Show Less
Restricted access

Shifting the Kaleidoscope

Returned Peace Corps Volunteer Educators’ Insights on Culture Shock, Identity and Pedagogy

Series:

Jon L. Smythe

This book examines culture shock and reverse culture shock as valuable learning experiences for educators working in increasingly culturally diverse environments. Although these phenomena are often cast as illnesses to be avoided, this study suggests that both types of shock can help educators develop greater self-understanding and intercultural awareness and will benefit their pedagogical practices as well. For this study, four returned Peace Corps volunteer educators who have taught at various grade levels, both abroad and in the United States, share thought-provoking stories of how their experiences shifted their identities and their approaches to teaching. A Post-structural hermeneutic framework is used to analyze each story in two separate «readings» as a way of disrupting the flow of each text so that other possible meanings may emerge. The metaphor of the kaleidoscope develops from the study as a way to imagine a curriculum in motion – one in which new and often surprising patterns are created by shifting, juxtaposing and refocusing the multiple lenses within. Shifting the Kaleidoscope should appeal to those readers who are interested in curriculum studies, multicultural education, intercultural awareness, narrative inquiry, post-structuralism, international studies, the Peace Corps and/or teaching English abroad.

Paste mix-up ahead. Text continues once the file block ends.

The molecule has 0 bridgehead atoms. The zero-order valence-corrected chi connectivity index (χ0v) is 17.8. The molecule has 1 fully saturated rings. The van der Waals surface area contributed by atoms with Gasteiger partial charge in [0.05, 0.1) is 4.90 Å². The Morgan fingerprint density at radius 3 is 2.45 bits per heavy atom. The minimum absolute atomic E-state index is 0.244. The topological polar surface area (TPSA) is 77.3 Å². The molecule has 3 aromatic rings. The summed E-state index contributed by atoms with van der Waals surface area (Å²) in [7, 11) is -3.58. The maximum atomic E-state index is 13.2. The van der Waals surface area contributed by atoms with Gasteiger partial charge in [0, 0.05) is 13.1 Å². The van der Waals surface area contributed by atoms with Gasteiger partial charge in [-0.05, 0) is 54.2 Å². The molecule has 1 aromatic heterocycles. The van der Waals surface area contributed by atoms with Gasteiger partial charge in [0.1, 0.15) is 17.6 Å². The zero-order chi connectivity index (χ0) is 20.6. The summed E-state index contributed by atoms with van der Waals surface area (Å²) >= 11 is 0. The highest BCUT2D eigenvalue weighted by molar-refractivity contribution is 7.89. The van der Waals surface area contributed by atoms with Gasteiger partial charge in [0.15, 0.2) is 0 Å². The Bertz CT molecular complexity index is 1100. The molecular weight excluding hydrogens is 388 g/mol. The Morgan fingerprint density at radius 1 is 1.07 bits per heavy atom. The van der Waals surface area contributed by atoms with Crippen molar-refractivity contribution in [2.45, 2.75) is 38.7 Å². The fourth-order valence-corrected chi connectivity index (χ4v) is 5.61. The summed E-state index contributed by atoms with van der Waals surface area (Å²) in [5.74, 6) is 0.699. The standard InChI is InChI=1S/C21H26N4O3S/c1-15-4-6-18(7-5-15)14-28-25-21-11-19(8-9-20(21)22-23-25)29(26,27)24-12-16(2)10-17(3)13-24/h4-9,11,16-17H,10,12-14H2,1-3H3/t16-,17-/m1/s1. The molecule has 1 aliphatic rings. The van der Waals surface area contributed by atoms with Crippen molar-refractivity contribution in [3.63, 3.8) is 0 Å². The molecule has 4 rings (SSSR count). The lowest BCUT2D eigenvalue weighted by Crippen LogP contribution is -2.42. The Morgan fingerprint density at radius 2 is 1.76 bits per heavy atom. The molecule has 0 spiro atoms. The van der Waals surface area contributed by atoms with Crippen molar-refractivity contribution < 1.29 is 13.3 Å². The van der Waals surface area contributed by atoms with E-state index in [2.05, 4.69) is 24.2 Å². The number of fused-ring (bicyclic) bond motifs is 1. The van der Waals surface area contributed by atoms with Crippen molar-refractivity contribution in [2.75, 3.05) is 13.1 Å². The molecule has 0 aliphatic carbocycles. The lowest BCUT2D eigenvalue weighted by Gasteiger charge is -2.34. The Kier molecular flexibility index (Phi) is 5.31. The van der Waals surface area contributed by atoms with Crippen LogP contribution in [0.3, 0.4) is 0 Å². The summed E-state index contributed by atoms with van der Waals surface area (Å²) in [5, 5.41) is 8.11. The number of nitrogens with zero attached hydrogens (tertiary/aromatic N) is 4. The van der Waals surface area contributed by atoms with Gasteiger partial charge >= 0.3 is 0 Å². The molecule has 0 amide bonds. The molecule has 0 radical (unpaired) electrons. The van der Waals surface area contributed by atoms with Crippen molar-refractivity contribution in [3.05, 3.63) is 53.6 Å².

Show Summary Details
Restricted access

Interplay 3: Chez nous c’est ne pas comme chez vous!

Extract

INTERPLAY 3

Chez nous c’est ne pas comme chez vous!

“Everybody is different,” Mrs. Hopewell said.

“Yes, most people is,” Mrs. Freeman said.

“It takes all kinds to make the world.”

“I always said it did myself.”

Flannery O’Connor (1995) from Good Country People

If there was one thing Cameroon taught me, it was the powerful influence that culture has on people. I’m not sure that you can get a clear understanding of this until you have actually lived in another culture yourself. If you’ve only lived in one place for all of your life, you may get the notion that the rules you grew up with were the only ones and the right ones, or maybe you never even realized that there were rules at all. I have come to the conclusion that culture has a high degree of control over people without them even knowing about it.

Basically, culture was waiting around every corner of Cameroon just to slap me in the face. Even when I could see it coming, there were times that I couldn’t get out of its way. For example, I knew that if an event was to begin at say 1:00 p.m., it wouldn’t actually start until at least 2 hours later. But try as I might, I’d sit and I’d squirm and I’d pace until I just couldn’t stand to wait any more and I would...

You are not authenticated to view the full text of this chapter or article.

This site requires a subscription or purchase to access the full text of books or journals.

Do you have any questions? Contact us.

Or login to access all content.